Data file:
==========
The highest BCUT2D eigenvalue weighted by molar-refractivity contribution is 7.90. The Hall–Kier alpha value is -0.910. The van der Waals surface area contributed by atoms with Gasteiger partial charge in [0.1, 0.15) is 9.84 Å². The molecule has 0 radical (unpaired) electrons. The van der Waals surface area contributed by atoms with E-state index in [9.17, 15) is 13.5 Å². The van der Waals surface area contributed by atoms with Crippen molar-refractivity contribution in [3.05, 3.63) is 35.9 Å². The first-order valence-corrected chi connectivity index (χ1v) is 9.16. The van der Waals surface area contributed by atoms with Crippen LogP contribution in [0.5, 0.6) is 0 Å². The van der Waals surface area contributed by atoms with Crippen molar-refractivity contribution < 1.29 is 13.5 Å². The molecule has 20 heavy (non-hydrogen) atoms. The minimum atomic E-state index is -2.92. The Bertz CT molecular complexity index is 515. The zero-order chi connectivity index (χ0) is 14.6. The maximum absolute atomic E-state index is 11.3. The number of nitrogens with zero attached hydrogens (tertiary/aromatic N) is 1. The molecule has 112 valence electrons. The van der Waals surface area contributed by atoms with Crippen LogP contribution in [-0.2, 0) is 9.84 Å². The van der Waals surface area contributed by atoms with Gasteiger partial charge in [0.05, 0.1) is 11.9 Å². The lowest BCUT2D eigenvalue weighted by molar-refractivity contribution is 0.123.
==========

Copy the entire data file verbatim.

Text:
The highest BCUT2D eigenvalue weighted by molar-refractivity contribution is 7.90. The Hall–Kier alpha value is -0.910. The van der Waals surface area contributed by atoms with Gasteiger partial charge in [0.1, 0.15) is 9.84 Å². The molecule has 0 radical (unpaired) electrons. The van der Waals surface area contributed by atoms with E-state index in [9.17, 15) is 13.5 Å². The van der Waals surface area contributed by atoms with Crippen molar-refractivity contribution in [3.05, 3.63) is 35.9 Å². The first-order valence-corrected chi connectivity index (χ1v) is 9.16. The van der Waals surface area contributed by atoms with Crippen LogP contribution in [0.5, 0.6) is 0 Å². The van der Waals surface area contributed by atoms with Crippen molar-refractivity contribution < 1.29 is 13.5 Å². The molecule has 20 heavy (non-hydrogen) atoms. The minimum atomic E-state index is -2.92. The Bertz CT molecular complexity index is 515. The zero-order chi connectivity index (χ0) is 14.6. The maximum absolute atomic E-state index is 11.3. The number of nitrogens with zero attached hydrogens (tertiary/aromatic N) is 1. The molecule has 112 valence electrons. The van der Waals surface area contributed by atoms with Crippen LogP contribution in [-0.2, 0) is 9.84 Å². The van der Waals surface area contributed by atoms with Gasteiger partial charge in [0.05, 0.1) is 11.9 Å². The lowest BCUT2D eigenvalue weighted by molar-refractivity contribution is 0.123.